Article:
Author Archives: Aida Arosoaie

I am a graduate student in Cultural Anthropology at UW-Madison, focusing on the operation and limitations of racialized extractive capitalism within and around monocrop plantations in Southeast Asia.
Three goats are being handled by four fieldworkers.

The Shitty Affairs of British Colonialism in Malaya: Manicuring “Native” Agriculture through Race-Specific Livestock Interbreeding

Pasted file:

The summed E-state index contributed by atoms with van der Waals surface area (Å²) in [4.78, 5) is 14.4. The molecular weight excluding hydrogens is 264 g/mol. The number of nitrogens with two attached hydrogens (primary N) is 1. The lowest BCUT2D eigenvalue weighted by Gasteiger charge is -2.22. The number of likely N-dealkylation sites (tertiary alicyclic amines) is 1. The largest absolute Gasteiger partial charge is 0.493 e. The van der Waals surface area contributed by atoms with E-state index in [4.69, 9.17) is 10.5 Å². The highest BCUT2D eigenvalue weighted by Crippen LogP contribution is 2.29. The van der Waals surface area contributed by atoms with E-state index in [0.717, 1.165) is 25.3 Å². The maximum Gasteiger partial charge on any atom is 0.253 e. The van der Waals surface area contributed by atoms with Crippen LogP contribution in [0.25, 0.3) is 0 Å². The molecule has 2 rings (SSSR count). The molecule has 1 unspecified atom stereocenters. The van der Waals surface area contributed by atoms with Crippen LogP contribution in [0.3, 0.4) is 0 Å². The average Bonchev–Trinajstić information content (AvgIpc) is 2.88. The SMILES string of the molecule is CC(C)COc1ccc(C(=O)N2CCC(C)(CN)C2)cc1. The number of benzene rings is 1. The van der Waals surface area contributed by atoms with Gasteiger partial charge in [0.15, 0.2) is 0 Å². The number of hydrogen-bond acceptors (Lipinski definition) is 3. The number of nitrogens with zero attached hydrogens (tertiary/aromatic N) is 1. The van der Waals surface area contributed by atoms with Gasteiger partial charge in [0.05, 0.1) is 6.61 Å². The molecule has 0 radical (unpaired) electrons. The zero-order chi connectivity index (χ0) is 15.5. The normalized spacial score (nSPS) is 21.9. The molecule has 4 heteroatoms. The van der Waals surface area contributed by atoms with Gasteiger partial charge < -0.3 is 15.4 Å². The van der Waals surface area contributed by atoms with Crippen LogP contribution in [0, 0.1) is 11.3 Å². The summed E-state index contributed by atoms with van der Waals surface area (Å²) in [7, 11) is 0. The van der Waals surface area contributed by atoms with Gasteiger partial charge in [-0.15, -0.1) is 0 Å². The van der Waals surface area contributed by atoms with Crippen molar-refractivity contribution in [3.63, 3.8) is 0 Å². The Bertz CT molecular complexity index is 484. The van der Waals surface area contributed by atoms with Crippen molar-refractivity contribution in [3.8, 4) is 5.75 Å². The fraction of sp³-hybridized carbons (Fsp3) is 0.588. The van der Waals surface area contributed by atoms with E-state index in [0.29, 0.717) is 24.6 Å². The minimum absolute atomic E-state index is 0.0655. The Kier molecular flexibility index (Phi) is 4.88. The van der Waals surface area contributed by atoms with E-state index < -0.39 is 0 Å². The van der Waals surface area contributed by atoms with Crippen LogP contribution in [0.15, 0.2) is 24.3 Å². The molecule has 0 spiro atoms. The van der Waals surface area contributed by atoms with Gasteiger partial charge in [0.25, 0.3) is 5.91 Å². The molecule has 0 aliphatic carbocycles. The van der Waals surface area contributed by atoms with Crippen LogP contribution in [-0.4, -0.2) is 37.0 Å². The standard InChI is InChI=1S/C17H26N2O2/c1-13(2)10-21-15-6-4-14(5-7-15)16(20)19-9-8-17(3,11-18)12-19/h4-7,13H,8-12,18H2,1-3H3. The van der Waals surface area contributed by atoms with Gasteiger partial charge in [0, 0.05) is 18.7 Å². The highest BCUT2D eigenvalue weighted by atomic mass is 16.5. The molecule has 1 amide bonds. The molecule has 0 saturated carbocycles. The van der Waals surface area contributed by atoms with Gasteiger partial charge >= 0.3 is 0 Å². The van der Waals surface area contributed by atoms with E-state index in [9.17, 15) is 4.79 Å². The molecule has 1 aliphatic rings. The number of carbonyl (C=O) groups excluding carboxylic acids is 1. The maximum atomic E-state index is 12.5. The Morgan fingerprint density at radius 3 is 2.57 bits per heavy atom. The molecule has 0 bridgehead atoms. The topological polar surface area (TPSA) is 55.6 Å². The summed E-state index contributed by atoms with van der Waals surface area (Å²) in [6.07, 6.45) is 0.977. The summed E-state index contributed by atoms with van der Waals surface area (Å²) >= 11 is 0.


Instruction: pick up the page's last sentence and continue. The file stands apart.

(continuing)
In January 2020, I accidentally came across a series of photographs at the UK National Archives documenting agricultural and livestock experimentation in 1930-1940s British Malaya. The peculiarity of these photographs was striking. British Malaya was infamous for a rigid racial division of displaced and relocated labor in the service of colonial extraction, with Chinese laboring in tin mines and Indians working on plantations. The Malays, indigenous communities of Malaya, were marginalized from colonial extractive industries based on the racialized myth of the “lazy native,” depicted as cultivators of padi (rice fields). Instead, these photographs depicted Indian, Malay, and Chinese as farmers or agricultural assistants operating in different sectors of the small-scale “native” agriculture of Malaya. These photographs aim to capture agricultural and livestock improvement techniques, such as plot flattening, budgrafting, or interbreeding, and are most often succinctly described in reference to food productivity, profitability, and technical innovation in the field of small-scale agrarian and animal husbandry practices. (read more...)